GeoOrientationData
GeoOrientationData[date,prop]
gives the value of the property prop about the orientation of the Earth on the given date.
GeoOrientationData[date,prop,"variant"]
gives the specified variant of the property prop on the given date.
Details
 GeoOrientationData gives information about the orientation of the Earth with respect to the celestial reference frame.
 GeoOrientationData is typically used in applications such as pointing a telescope, monitoring the rotation and wobble of the Earth, or investigating how Earth's rotation has slowed down in the past.
 The gravitational pull of other celestial bodies, the internal motion of mass in the Earth, ocean tides and other physical phenomena modify the average rotation of the Earth and the direction of its rotation axis in unpredictable ways. The consequences of many of those effects are tracked in GeoOrientationData.
 In GeoOrientationData[date,…], date specifications are DateObject or DateInterval expressions representing dates or intervals in the UTC time system.
 Temporal properties describing the inhomogeneous duration of the day include:

"DayDuration" duration in seconds of the day of the given date "DayDurationExcess" excess of the duration of the day over 86400 seconds "LeapSecondCount" number of leap seconds inserted until the given date "LeapSeconds" list of leap seconds added during a given period "TAIMinusUT1" difference between TAI and UT1 times "TAIMinusUTC" difference between TAI and UTC times "UT1MinusUTC" difference between UT1 and UTC times  Properties describing the orientation of the Earth with respect to the terrestrial reference frame include:

"PolarMotion" components of the rotation axis in the ITRF frame "PolarMotionX" component of rotation axis, positive toward Greenwich "PolarMotionY" component of rotation axis, positive toward 90° west "PolarMotionGeoPosition" geodetic location of the instantaneous rotation axis  Properties describing the orientation of the Earth with respect to the celestial reference frame include:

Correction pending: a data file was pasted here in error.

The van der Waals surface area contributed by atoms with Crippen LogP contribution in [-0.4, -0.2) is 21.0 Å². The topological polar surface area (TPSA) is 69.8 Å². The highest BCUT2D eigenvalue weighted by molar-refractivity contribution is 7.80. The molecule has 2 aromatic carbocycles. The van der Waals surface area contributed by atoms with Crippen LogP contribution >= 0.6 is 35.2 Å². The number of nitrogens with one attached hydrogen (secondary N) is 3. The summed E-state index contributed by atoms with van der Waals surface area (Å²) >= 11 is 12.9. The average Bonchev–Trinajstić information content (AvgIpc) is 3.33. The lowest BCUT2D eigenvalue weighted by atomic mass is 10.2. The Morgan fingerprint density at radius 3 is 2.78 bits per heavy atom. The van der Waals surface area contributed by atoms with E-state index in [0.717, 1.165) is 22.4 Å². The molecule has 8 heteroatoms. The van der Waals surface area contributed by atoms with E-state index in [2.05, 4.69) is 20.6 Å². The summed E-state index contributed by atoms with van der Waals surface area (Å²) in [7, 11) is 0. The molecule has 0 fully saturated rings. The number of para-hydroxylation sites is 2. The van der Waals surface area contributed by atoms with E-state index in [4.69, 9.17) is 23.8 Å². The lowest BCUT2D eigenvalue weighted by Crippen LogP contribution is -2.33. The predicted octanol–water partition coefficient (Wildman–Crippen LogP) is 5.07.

"BiasMatrix" rotation matrix from the ICRF frame to the mean equatorial frame of J2000 "PrecessionMatrix" rotation matrix from the mean equatorial frame of J2000 to the mean equatorial frame of date "NutationMatrix" rotation matrix from the mean equatorial frame of date to the true equatorial frame of date "Obliquity" obliquity angle between the equatorial and ecliptic planes  In GeoOrientationData[date,prop,"variant"] possible variants include:

"Value" value of the property, a number, quantity or geo position "Uncertainty" uncertainty of the measured value, if available "Around" Around[value,uncertainty] object  For dates after 1960 until April 2021, measured data was obtained from the International Earth Rotation and Reference Systems Service (IERS), as well as predicted data from May 2021 to April 2022. Data before 1960 was obtained from the analysis of older astronomical sources, in particular, ancient observation of eclipses. Future data is extrapolated.
Examples
open allclose allBasic Examples (3)
Get the difference between TAI and UT1 times at the beginning of January 1, 2000:
This number of leap seconds had been inserted by then to approximate that result:
Find the observed duration of July 19, 2020:
The excess over 86400 seconds is negative, so this day was shorter than the standard civil day:
Report the result with its uncertainty:
Find the geodetic location of the instantaneous rotational axis of the Earth for a given date:
Scope (5)
Specify dates as DateObject expressions:
Get property values for a list of dates:
Get a time series of property values for a DateInterval input:
Obtain the list of 27 leap seconds introduced since 1972:
There were no leap seconds added in the year 2020:
Obliquity angle between the mean equatorial and the ecliptic planes:
Display the evolution of the obliquity angle for Julian years to :
Applications (4)
Find the excess in day durations for all days since January 1, 1962:
It has changed a few milliseconds in the last few decades:
Recently, the day has been getting shorter:
Show the behavior in the last few years:
Show the behavior in the last few months:
Find the difference between TAI and UT1 for the first day of each month since 1960:
Also get the difference between TAI and UTC, which was piecewise linear from 1960 to 1973 and is now piecewise constant:
UTC follows UT1 in such a way that their difference is never larger than 0.9 seconds:
Locate the instantaneous rotation axis with respect to the geodetic North Pole between 2010 and 2015:
The result is given as a list of pairs of the and components of the rotation axis, usually given as small angles with respect to the North Pole:
The standard convention makes the axis point toward Greenwich on the left and the axis toward 90 degrees west on the top:
Convert to a representation in meters:
Average the polar motion of the instantaneous rotation axis around the geodetic North Pole:
Properties & Relations (3)
Text
Wolfram Research (2021), GeoOrientationData, Wolfram Language function, https://reference.wolfram.com/language/ref/GeoOrientationData.html.
CMS
Wolfram Language. 2021. "GeoOrientationData." Wolfram Language & System Documentation Center. Wolfram Research. https://reference.wolfram.com/language/ref/GeoOrientationData.html.
APA
Wolfram Language. (2021). GeoOrientationData. Wolfram Language & System Documentation Center. Retrieved from https://reference.wolfram.com/language/ref/GeoOrientationData.html